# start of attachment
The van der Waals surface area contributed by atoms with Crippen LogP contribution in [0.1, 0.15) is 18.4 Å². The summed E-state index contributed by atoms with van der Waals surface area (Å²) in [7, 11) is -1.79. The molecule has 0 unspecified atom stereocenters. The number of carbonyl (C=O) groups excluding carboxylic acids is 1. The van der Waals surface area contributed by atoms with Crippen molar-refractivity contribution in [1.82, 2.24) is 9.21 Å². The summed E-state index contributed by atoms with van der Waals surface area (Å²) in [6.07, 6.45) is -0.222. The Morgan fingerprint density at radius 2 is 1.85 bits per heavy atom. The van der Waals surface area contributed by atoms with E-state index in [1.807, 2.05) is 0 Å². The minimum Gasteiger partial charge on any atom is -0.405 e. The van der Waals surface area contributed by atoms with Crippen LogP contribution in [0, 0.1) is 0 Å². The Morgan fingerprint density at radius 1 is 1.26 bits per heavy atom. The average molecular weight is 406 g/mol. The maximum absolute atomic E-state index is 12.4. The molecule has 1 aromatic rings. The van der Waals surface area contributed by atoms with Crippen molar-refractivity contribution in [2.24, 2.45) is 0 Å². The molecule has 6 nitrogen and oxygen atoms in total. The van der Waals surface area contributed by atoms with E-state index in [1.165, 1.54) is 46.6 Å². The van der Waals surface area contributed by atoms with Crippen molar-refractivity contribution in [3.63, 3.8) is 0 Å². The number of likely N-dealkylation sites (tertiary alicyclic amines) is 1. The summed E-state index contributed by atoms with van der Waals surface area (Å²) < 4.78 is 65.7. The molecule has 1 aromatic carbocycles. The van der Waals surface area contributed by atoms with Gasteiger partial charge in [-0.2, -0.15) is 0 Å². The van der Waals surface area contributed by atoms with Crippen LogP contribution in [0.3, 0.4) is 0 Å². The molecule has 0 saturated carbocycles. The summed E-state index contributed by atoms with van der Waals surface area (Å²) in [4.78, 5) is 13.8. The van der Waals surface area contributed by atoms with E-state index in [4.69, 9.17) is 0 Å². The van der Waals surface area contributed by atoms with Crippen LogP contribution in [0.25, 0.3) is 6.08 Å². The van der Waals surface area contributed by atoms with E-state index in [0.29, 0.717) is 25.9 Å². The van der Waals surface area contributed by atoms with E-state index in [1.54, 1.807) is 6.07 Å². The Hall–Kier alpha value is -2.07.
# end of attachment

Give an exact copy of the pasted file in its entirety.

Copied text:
The van der Waals surface area contributed by atoms with Crippen LogP contribution in [0.1, 0.15) is 18.4 Å². The summed E-state index contributed by atoms with van der Waals surface area (Å²) in [7, 11) is -1.79. The molecule has 0 unspecified atom stereocenters. The number of carbonyl (C=O) groups excluding carboxylic acids is 1. The van der Waals surface area contributed by atoms with Crippen molar-refractivity contribution in [1.82, 2.24) is 9.21 Å². The summed E-state index contributed by atoms with van der Waals surface area (Å²) in [6.07, 6.45) is -0.222. The Morgan fingerprint density at radius 2 is 1.85 bits per heavy atom. The van der Waals surface area contributed by atoms with E-state index in [1.807, 2.05) is 0 Å². The minimum Gasteiger partial charge on any atom is -0.405 e. The van der Waals surface area contributed by atoms with Crippen LogP contribution in [0, 0.1) is 0 Å². The Morgan fingerprint density at radius 1 is 1.26 bits per heavy atom. The average molecular weight is 406 g/mol. The maximum absolute atomic E-state index is 12.4. The molecule has 1 aromatic rings. The van der Waals surface area contributed by atoms with Crippen molar-refractivity contribution in [2.24, 2.45) is 0 Å². The molecule has 6 nitrogen and oxygen atoms in total. The van der Waals surface area contributed by atoms with E-state index in [1.165, 1.54) is 46.6 Å². The van der Waals surface area contributed by atoms with Crippen molar-refractivity contribution in [3.63, 3.8) is 0 Å². The number of likely N-dealkylation sites (tertiary alicyclic amines) is 1. The summed E-state index contributed by atoms with van der Waals surface area (Å²) < 4.78 is 65.7. The molecule has 1 aromatic carbocycles. The van der Waals surface area contributed by atoms with Gasteiger partial charge in [-0.2, -0.15) is 0 Å². The van der Waals surface area contributed by atoms with Crippen LogP contribution in [0.3, 0.4) is 0 Å². The molecule has 0 saturated carbocycles. The summed E-state index contributed by atoms with van der Waals surface area (Å²) in [4.78, 5) is 13.8. The van der Waals surface area contributed by atoms with E-state index in [4.69, 9.17) is 0 Å². The van der Waals surface area contributed by atoms with Crippen LogP contribution in [0.25, 0.3) is 6.08 Å². The van der Waals surface area contributed by atoms with E-state index in [0.29, 0.717) is 25.9 Å². The van der Waals surface area contributed by atoms with E-state index in [1.54, 1.807) is 6.07 Å². The Hall–Kier alpha value is -2.07.